To determine if your filter is the problem, bypass the filter media. For cartridge filters, remove the cartridges and the manifolds. If you have a sand or a DE filter, set your multiport valve to recirculate. If your salt generator still says low flow, then chances are it is not a filter problem.

      1. We are total pool novices-so are you saying to literally take the filter out and then start the pump without it and see if it gets flow to the chlorinator?

        1. I am saying to bypass the filter media (aka the sand, cartridges, or DE grids) by either using the recirculate feature on the valve or removing the cartridge inside the filter. This means your water should have a straight shot through your system with little resistance. What kind of filter do you have?

          1. We have a Pentair filter R173216. yesterday the chlorinator ran just fine. Today the lights flash between red/green on the salt and no water flow which is what it started doing last week. We’ll take the filter cartridge out and try it as you suggested and order a new filter just in case. Hopefully it is the filter and not the chlorinator. Appreciate your advice!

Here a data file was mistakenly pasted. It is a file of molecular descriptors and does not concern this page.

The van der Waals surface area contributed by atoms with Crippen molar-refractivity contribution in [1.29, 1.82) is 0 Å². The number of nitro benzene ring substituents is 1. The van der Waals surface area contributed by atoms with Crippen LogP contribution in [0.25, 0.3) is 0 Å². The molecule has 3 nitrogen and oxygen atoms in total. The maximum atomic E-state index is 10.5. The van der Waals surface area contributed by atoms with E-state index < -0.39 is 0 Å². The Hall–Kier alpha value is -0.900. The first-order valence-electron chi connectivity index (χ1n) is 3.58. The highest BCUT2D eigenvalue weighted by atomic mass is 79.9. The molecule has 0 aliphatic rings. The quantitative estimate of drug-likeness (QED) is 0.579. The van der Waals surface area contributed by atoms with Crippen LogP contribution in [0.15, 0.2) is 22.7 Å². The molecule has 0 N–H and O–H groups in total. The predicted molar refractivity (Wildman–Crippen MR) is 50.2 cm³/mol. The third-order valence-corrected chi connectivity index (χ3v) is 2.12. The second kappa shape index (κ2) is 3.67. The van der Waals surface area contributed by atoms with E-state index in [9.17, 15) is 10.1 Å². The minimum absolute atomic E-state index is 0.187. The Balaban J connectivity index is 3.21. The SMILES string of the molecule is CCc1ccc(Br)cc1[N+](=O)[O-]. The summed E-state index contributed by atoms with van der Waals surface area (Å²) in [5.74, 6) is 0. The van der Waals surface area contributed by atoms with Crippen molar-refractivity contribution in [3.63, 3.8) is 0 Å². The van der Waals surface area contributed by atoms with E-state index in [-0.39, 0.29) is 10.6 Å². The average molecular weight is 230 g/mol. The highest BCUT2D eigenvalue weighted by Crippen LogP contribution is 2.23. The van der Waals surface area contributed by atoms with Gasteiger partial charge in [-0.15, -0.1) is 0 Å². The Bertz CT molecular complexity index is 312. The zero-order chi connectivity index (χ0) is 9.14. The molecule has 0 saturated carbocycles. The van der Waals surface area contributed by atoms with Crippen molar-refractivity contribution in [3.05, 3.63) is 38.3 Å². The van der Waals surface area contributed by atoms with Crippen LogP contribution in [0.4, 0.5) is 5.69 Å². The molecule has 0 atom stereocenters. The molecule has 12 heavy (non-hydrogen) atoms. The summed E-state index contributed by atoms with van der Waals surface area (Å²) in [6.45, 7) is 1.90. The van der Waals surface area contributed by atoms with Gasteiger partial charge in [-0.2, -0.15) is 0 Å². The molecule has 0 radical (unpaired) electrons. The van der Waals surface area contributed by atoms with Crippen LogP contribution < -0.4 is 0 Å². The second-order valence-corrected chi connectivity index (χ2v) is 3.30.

2. Help please. Definitely experiencing chlorine block. All other levels are in line – phosphates a little high at 844.
    I was told to shock and retest. I did and the bromine level came up but the pool never cleared (its very cloudy) – I waited a couple days, retested – NO bromine level again.

  3. We had a lot of pollen enter our pool (the crew that opened it in the spring just swept the pollen that was on the cover into the water as they removed the cover). This resulted in a very high CYA reading (>100). We drained about 16 in of water from the pool (capacity 29,160 gal). The readings at that time were:
    FAC/Bromine: 0.5
    ph: 7.2
    Total Alkalinity: 60-120
    Total Hardness: 200-500
    CYA: >100
    After refilling, the CYA is around 40, and I have added 12 gallons of Liquid Shock (sodium hypochlorite) but the FAC levels do not seem to have risen. Should I just keep adding shock? Is granular better? I was avoiding using granular sodium Dichloro-s-triazinetrione dihydrate because I was afraid it would introduce cyanuric acid, which we just lowered.